According to industry experts who have contacted my office, both all-cargo and passenger aircraft operators regularly fail to follow these requirements.  For instance, when all-cargo operators determine that they do not have the capacity to carry loads that they have accepted for shipment, a so-called “overload” results, and all-cargo operators contract with passenger carriers to transport the excess cargo, transferring packages to the passenger carrier, including packages that are not from known shippers.  I also understand that such intermingling of cargo from unknown shippers with cargo from known shippers on passenger aircraft occurs when there is “late freight” – i.e., freight arriving at the airport after its scheduled time or a situation in which the all-cargo aircraft scheduled to transport the freight is delayed, resulting in the transfer of unknown cargo to passenger planes available to meet the freight’s scheduled delivery time.


There is evidence to support the contention of these experts.  I understand that in recent months the Transportation Security Administration (TSA) has taken action in some cases to penalize shippers that violate air cargo rules.  Specifically, in August 2006 TSA reportedly revoked a freight forwarder's authority to work with passenger airlines due to violations that included tendering "at least 48 shipments from unknown shippers to passenger air carriers."[1] While the known shipper program is, in my view, no substitute for physical scanning of 100 percent of the cargo loaded on passenger planes, circumvention of this albeit flawed measure as a matter of course by industry participants is a serious security breach that deserves your attention.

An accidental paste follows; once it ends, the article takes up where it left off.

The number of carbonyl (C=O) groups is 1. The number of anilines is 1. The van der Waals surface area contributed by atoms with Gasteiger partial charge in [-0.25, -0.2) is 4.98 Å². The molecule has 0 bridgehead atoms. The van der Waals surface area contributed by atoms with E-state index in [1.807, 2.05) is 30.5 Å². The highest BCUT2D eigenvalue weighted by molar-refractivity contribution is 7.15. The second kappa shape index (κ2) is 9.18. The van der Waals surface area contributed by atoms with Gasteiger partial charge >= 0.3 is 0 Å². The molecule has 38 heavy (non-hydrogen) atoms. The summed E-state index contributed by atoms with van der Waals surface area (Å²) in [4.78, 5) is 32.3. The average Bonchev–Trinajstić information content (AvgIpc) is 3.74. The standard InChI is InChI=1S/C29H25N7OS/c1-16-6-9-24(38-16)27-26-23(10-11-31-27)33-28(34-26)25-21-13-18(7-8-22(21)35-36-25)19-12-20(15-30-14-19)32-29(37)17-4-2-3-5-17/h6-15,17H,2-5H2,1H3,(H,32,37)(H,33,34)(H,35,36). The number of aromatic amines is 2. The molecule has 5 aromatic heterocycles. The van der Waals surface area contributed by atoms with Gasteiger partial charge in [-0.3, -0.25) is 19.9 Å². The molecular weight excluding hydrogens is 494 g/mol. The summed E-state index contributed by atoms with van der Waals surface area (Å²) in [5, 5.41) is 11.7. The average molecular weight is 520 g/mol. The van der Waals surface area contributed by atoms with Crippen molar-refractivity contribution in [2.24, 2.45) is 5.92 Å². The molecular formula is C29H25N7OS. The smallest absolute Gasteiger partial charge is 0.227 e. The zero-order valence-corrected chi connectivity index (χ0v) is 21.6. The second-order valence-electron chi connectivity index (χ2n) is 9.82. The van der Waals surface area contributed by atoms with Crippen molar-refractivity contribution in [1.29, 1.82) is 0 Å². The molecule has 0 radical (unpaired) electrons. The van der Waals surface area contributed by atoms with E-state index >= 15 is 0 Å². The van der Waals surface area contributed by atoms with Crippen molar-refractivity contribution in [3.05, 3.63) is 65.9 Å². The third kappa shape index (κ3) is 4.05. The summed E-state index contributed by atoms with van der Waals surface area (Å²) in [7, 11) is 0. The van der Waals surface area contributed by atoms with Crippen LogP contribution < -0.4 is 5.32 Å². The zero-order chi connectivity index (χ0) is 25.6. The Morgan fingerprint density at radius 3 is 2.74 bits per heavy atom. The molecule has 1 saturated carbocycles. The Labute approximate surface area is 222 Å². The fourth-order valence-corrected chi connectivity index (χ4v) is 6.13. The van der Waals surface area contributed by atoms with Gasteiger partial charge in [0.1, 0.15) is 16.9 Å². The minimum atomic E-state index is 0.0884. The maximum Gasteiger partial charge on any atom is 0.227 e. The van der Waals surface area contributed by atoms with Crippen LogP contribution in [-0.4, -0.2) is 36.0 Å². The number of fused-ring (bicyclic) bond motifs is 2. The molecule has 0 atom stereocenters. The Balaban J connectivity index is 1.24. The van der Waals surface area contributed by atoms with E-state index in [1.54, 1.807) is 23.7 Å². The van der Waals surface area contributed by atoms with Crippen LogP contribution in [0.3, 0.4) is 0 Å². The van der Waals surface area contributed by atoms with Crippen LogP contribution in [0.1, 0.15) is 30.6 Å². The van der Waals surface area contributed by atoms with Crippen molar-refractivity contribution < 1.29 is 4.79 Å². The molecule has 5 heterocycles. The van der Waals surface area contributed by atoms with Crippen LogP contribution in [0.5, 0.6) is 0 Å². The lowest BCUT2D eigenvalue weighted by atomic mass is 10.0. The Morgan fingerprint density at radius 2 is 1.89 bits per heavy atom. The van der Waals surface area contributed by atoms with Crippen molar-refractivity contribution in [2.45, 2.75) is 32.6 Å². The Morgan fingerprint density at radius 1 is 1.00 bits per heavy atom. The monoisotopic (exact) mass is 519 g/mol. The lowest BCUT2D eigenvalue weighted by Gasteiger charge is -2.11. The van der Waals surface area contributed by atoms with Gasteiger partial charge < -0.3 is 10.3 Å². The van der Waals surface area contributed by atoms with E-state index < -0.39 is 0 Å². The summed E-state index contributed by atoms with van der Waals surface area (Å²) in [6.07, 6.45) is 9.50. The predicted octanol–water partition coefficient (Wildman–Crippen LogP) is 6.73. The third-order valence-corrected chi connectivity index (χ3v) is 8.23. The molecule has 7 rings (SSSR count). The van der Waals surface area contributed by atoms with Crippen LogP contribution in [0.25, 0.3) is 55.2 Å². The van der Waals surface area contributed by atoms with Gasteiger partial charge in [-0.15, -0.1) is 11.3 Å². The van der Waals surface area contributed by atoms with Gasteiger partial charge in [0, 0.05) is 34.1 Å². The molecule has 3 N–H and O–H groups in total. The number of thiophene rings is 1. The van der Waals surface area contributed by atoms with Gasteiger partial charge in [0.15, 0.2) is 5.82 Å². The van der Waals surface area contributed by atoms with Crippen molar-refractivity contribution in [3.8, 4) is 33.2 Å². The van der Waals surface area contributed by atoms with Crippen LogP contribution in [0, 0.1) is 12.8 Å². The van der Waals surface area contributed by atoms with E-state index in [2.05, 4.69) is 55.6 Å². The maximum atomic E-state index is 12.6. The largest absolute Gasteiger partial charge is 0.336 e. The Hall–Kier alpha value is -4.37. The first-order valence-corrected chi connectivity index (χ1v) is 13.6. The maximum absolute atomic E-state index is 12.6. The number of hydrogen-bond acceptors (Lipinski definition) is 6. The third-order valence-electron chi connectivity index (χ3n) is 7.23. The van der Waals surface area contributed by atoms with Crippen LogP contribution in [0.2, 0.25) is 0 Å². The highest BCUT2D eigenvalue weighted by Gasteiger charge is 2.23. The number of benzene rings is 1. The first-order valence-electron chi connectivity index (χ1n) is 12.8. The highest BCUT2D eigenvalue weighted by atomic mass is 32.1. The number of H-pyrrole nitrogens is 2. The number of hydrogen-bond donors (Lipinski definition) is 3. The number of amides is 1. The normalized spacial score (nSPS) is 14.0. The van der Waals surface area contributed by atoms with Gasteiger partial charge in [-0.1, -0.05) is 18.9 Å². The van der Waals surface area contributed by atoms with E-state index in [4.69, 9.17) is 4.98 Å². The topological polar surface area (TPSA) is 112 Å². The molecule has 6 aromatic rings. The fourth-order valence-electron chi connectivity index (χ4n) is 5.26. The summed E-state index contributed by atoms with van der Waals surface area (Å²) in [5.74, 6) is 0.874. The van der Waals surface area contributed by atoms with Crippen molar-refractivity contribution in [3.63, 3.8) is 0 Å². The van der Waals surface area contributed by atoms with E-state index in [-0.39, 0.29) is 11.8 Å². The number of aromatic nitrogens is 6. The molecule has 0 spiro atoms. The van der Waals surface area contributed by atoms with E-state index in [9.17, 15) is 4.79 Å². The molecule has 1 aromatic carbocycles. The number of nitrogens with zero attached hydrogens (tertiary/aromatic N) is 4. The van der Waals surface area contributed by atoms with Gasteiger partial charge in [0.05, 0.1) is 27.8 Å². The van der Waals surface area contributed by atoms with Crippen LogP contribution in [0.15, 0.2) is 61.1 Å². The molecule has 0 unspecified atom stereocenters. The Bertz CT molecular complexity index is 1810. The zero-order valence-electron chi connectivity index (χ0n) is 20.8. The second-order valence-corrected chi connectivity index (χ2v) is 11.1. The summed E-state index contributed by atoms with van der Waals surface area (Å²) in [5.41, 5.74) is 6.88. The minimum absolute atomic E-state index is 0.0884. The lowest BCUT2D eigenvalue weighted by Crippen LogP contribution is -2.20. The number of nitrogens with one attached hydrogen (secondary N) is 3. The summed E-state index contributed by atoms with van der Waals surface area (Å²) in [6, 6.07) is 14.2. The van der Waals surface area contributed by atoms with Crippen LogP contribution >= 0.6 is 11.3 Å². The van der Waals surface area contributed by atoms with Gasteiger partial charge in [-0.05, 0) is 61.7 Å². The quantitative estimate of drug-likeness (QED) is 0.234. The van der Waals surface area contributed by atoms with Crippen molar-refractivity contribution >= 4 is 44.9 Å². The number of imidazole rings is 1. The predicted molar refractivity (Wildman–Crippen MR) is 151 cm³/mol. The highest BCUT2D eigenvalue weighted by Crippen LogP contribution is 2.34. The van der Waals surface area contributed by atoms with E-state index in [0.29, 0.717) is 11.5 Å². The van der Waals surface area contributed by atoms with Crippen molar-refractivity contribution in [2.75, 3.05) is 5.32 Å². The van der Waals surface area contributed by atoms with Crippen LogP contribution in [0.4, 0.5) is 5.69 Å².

Accordingly, I request that your office promptly begin an investigation into this important matter and produce a report that addresses the following issues:


(1)   What policies and procedures exist to prevent cargo from unknown shippers from being transported on passenger planes?  How is TSA enforcing these policies and procedures and does TSA have sufficient resources to enforce them effectively?  In recent correspondence from the Department of Homeland Security (DHS) in response to my request for information regarding screening of packages weighing 16 ounces or less, DHS informed me that TSA had withdrawn or denied approval to six freight forwarders that failed to comply with TSA cargo security requirements.[2]  While such enforcement actions are important, it should be noted that there are approximately 3,800 freight forwarders operating at about 10,000 facilities nationwide.[3]  To evaluate how air cargo policies and procedures operate in practice, not merely on paper, I encourage your office to utilize “red teams” of undercover investigators – as the Inspector General’s office has done in the past to investigate aviation security measures, including explosive detection capabilities at airport checkpoints – to gauge the effectiveness of TSA enforcement in this area.